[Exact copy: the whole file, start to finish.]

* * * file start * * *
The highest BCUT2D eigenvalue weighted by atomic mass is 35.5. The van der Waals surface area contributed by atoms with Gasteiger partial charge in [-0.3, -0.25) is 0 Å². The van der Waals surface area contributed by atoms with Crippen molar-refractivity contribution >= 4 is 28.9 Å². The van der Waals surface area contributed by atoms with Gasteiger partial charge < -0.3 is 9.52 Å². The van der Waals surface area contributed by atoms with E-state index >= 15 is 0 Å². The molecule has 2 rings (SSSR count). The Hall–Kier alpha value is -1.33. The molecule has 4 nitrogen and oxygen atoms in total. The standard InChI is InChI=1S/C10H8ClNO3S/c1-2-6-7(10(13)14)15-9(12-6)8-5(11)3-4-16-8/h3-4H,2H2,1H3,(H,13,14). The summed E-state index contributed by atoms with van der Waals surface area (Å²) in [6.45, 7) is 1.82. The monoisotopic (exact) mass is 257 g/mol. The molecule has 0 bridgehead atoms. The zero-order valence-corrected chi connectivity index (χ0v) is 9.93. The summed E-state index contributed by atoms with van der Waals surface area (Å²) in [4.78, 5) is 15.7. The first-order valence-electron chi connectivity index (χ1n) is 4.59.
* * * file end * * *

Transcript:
The highest BCUT2D eigenvalue weighted by atomic mass is 35.5. The van der Waals surface area contributed by atoms with Gasteiger partial charge in [-0.3, -0.25) is 0 Å². The van der Waals surface area contributed by atoms with Crippen molar-refractivity contribution >= 4 is 28.9 Å². The van der Waals surface area contributed by atoms with Gasteiger partial charge < -0.3 is 9.52 Å². The van der Waals surface area contributed by atoms with E-state index >= 15 is 0 Å². The molecule has 2 rings (SSSR count). The Hall–Kier alpha value is -1.33. The molecule has 4 nitrogen and oxygen atoms in total. The standard InChI is InChI=1S/C10H8ClNO3S/c1-2-6-7(10(13)14)15-9(12-6)8-5(11)3-4-16-8/h3-4H,2H2,1H3,(H,13,14). The summed E-state index contributed by atoms with van der Waals surface area (Å²) in [6.45, 7) is 1.82. The monoisotopic (exact) mass is 257 g/mol. The molecule has 0 bridgehead atoms. The zero-order valence-corrected chi connectivity index (χ0v) is 9.93. The summed E-state index contributed by atoms with van der Waals surface area (Å²) in [4.78, 5) is 15.7. The first-order valence-electron chi connectivity index (χ1n) is 4.59.